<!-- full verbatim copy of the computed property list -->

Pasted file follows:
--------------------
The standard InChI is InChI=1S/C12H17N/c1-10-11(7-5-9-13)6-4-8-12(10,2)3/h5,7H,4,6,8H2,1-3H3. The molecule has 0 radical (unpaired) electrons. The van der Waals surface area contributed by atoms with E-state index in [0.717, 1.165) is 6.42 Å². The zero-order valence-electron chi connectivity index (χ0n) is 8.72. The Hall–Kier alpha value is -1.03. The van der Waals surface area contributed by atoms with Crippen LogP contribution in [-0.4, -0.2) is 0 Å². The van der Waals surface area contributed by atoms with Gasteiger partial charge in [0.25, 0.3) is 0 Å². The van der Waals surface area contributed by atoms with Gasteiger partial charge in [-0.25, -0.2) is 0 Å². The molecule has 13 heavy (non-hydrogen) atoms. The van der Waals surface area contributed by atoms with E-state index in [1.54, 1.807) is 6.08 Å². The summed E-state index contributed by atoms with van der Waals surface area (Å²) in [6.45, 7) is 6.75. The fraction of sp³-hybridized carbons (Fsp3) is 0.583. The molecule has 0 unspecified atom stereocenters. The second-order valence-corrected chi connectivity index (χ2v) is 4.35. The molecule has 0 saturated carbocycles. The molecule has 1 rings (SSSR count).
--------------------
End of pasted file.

The standard InChI is InChI=1S/C12H17N/c1-10-11(7-5-9-13)6-4-8-12(10,2)3/h5,7H,4,6,8H2,1-3H3. The molecule has 0 radical (unpaired) electrons. The van der Waals surface area contributed by atoms with E-state index in [0.717, 1.165) is 6.42 Å². The zero-order valence-electron chi connectivity index (χ0n) is 8.72. The Hall–Kier alpha value is -1.03. The van der Waals surface area contributed by atoms with Crippen LogP contribution in [-0.4, -0.2) is 0 Å². The van der Waals surface area contributed by atoms with Gasteiger partial charge in [0.25, 0.3) is 0 Å². The van der Waals surface area contributed by atoms with Gasteiger partial charge in [-0.25, -0.2) is 0 Å². The molecule has 13 heavy (non-hydrogen) atoms. The van der Waals surface area contributed by atoms with E-state index in [1.54, 1.807) is 6.08 Å². The summed E-state index contributed by atoms with van der Waals surface area (Å²) in [6.45, 7) is 6.75. The fraction of sp³-hybridized carbons (Fsp3) is 0.583. The molecule has 0 unspecified atom stereocenters. The second-order valence-corrected chi connectivity index (χ2v) is 4.35. The molecule has 0 saturated carbocycles. The molecule has 1 rings (SSSR count).